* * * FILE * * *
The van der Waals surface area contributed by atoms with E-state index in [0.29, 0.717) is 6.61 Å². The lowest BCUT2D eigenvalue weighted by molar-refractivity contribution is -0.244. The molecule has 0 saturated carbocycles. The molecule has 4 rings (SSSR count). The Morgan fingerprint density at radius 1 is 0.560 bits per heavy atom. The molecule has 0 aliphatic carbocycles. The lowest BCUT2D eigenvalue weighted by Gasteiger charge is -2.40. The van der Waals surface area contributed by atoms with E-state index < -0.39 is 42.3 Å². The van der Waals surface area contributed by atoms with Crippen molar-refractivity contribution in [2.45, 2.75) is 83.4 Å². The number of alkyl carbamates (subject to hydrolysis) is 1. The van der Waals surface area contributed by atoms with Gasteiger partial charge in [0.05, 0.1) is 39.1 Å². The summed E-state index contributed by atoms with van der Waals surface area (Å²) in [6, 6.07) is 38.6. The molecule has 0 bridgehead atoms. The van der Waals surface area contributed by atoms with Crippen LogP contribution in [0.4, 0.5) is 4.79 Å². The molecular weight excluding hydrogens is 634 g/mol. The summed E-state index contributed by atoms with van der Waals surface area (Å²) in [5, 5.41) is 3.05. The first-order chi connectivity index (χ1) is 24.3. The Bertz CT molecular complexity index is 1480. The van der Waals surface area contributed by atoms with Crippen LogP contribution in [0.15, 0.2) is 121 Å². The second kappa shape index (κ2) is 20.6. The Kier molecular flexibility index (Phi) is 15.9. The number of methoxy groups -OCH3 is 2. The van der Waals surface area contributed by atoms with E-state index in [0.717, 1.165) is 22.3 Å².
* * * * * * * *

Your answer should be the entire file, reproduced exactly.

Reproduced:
The van der Waals surface area contributed by atoms with E-state index in [0.29, 0.717) is 6.61 Å². The lowest BCUT2D eigenvalue weighted by molar-refractivity contribution is -0.244. The molecule has 0 saturated carbocycles. The molecule has 4 rings (SSSR count). The Morgan fingerprint density at radius 1 is 0.560 bits per heavy atom. The molecule has 0 aliphatic carbocycles. The lowest BCUT2D eigenvalue weighted by Gasteiger charge is -2.40. The van der Waals surface area contributed by atoms with E-state index < -0.39 is 42.3 Å². The van der Waals surface area contributed by atoms with Crippen molar-refractivity contribution in [2.45, 2.75) is 83.4 Å². The number of alkyl carbamates (subject to hydrolysis) is 1. The van der Waals surface area contributed by atoms with Gasteiger partial charge in [0.05, 0.1) is 39.1 Å². The summed E-state index contributed by atoms with van der Waals surface area (Å²) in [6, 6.07) is 38.6. The molecule has 0 bridgehead atoms. The van der Waals surface area contributed by atoms with Crippen LogP contribution in [0.4, 0.5) is 4.79 Å². The molecular weight excluding hydrogens is 634 g/mol. The summed E-state index contributed by atoms with van der Waals surface area (Å²) in [5, 5.41) is 3.05. The first-order chi connectivity index (χ1) is 24.3. The Bertz CT molecular complexity index is 1480. The van der Waals surface area contributed by atoms with Crippen LogP contribution in [0.15, 0.2) is 121 Å². The second kappa shape index (κ2) is 20.6. The Kier molecular flexibility index (Phi) is 15.9. The number of methoxy groups -OCH3 is 2. The van der Waals surface area contributed by atoms with E-state index in [0.717, 1.165) is 22.3 Å².